That isn't to say that you can't be paid as an IRB member. Some people might be hired as (part-time) consultants to serve on an IRB or to give advice in some situations. Faculty members who serve (part-time) on an IRB, can get released from other duties and hence paid indirectly. Or you might even be a full-time member in a large institution, but likely for a limited period, returning afterwards to normal research.

The requirements in the US, require that a team consist of at least five members, with at least one scientist and at least one non-scientist. A full time career would mean that you aren't really a scientist anymore, so that you wouldn't qualify for the scientist slot if it were full time over a long period.

But if you want to do this, learn a lot about science (and practice it) and learn a lot about ethics (and practice that too).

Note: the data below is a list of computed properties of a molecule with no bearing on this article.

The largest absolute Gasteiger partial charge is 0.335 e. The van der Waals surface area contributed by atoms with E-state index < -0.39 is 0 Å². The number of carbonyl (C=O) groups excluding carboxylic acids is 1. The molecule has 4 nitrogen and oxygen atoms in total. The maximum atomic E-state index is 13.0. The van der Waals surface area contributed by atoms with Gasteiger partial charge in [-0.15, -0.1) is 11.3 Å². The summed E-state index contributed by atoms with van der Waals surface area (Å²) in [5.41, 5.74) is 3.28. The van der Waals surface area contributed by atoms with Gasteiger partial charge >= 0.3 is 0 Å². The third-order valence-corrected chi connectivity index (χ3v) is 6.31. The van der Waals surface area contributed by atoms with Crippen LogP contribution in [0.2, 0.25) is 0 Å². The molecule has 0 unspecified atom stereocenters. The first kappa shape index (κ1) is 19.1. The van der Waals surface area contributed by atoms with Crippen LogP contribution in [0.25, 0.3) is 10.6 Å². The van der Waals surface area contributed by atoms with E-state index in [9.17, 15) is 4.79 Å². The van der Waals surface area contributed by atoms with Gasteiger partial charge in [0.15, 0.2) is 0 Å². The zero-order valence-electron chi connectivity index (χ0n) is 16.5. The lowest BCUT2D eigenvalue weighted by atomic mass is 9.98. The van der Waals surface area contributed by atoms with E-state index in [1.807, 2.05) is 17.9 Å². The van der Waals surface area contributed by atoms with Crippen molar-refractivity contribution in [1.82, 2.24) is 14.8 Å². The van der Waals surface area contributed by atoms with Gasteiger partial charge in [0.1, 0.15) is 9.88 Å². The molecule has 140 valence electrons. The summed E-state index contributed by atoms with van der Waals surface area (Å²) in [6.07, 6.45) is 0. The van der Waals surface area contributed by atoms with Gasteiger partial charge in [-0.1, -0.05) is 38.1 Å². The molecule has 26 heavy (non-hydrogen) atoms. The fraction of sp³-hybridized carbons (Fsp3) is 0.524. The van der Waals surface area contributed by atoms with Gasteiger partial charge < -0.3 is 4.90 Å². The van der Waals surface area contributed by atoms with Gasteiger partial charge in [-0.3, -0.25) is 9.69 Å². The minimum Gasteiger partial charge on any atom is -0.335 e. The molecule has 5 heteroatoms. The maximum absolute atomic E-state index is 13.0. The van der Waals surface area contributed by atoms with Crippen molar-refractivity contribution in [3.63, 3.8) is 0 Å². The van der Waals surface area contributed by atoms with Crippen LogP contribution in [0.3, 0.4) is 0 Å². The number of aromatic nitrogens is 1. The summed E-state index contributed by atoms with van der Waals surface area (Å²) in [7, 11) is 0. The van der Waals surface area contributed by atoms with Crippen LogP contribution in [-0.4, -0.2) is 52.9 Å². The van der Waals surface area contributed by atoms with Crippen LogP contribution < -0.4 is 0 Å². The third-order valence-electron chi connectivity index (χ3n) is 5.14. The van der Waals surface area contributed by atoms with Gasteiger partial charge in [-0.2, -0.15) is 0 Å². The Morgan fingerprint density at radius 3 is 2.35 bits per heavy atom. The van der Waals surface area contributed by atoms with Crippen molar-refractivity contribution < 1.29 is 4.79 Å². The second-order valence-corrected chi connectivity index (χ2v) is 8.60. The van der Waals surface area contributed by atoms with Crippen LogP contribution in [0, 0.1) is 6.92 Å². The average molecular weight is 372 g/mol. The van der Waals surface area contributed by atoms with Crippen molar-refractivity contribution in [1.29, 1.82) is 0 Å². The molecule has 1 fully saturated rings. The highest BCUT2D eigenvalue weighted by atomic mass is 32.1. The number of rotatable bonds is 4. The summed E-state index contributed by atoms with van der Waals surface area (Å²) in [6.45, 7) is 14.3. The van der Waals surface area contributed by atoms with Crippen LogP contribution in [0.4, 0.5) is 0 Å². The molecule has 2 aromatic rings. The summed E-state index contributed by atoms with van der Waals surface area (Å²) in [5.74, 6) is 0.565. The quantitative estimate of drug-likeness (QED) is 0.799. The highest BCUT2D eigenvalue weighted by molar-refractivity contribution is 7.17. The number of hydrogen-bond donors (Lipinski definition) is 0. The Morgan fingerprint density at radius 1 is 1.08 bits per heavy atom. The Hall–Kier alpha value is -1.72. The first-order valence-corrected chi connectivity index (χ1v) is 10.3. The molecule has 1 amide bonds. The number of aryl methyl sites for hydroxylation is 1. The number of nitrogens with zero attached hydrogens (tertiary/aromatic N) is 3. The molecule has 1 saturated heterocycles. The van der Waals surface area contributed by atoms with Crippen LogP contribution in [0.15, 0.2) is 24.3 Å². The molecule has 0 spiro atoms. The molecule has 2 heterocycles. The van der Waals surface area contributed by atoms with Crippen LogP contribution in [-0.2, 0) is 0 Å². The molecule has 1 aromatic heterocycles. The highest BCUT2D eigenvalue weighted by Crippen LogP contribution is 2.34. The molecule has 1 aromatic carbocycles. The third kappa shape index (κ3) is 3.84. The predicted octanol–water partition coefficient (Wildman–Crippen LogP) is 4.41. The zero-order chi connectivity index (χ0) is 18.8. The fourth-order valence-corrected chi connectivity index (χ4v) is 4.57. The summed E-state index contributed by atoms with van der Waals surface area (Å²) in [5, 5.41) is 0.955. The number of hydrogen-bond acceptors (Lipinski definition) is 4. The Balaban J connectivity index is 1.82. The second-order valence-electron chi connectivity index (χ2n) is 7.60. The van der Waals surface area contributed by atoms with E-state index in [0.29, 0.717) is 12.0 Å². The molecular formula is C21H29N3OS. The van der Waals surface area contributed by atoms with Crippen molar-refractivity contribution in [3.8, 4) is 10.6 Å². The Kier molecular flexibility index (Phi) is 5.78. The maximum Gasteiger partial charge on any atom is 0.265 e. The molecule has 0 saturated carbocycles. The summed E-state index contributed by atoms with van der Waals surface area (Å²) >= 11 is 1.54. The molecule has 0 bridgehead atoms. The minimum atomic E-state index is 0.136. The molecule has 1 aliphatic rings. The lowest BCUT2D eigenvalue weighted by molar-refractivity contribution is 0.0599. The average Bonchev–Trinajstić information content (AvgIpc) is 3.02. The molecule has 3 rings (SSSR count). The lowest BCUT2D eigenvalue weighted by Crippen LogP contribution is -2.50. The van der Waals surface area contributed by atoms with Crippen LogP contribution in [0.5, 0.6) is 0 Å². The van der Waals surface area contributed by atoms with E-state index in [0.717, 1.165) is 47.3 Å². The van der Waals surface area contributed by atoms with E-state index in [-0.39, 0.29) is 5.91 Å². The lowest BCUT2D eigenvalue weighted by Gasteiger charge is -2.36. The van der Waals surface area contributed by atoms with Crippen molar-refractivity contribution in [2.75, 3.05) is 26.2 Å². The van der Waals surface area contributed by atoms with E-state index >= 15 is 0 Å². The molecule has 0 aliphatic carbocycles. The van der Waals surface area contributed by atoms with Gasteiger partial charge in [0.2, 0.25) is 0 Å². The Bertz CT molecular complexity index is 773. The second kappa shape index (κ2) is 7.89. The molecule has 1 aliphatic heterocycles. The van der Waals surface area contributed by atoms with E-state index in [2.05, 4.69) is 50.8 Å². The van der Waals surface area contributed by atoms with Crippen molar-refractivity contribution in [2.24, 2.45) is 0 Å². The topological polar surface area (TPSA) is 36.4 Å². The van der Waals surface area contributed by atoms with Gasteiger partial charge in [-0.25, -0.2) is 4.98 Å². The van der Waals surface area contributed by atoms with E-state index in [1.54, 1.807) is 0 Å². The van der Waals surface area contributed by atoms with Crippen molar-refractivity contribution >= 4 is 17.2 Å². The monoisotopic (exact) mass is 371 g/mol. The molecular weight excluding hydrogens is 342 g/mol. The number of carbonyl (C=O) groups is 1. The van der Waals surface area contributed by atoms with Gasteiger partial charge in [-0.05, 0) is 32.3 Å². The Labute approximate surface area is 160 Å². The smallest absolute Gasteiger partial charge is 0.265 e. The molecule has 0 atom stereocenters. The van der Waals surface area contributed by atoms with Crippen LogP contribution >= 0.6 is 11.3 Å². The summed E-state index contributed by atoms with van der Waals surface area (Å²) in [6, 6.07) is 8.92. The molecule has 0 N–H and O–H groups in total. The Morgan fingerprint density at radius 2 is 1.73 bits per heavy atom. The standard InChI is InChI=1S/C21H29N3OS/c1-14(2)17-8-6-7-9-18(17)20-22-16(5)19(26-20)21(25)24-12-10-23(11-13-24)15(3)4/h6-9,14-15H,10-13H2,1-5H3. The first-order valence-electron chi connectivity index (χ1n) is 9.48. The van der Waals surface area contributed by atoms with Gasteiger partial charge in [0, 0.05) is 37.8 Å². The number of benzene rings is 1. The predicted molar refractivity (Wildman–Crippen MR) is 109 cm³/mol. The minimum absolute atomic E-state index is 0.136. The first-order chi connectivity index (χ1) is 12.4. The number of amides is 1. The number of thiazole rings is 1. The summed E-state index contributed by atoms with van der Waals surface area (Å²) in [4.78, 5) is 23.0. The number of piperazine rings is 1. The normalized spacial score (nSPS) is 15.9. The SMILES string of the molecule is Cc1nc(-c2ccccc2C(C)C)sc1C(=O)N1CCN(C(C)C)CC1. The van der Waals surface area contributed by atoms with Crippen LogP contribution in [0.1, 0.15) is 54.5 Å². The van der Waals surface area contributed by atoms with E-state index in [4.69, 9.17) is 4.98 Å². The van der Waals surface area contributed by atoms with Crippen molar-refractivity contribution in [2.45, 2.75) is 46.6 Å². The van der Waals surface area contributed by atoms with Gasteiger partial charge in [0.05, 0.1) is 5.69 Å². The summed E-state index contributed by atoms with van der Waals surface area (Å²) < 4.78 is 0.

I'll also note that one of the problems with being a full time IRB member in a for-profit organization that needs to monetize its research is that that there can be a lot of pressure to allow things that should not be done. Standing in the way of what some vice-president really, really, wants to do doesn't make for a secure future.

But one of the most valuable things an IRB can do is to look at a problematic proposal, decide what is fundamental in the research goals, and then suggest an ethical way to meet those goals. That sort of thing takes a lot of experience and sound judgement.

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The IRB is only one portion of of regulatory oversight. I think the career you are looking for is a regulatory officer. This webpage lists a number of programs that offer an MS is Regulatory Science. The best place to get information might be the Regulatory Affairs Professionals Society (RAPS).

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Depending on the size of the institution or the amount of research it does, there are a number of professional roles. A graduate degree in bioethics, medical ethics or similar would be one way to go in terms of training.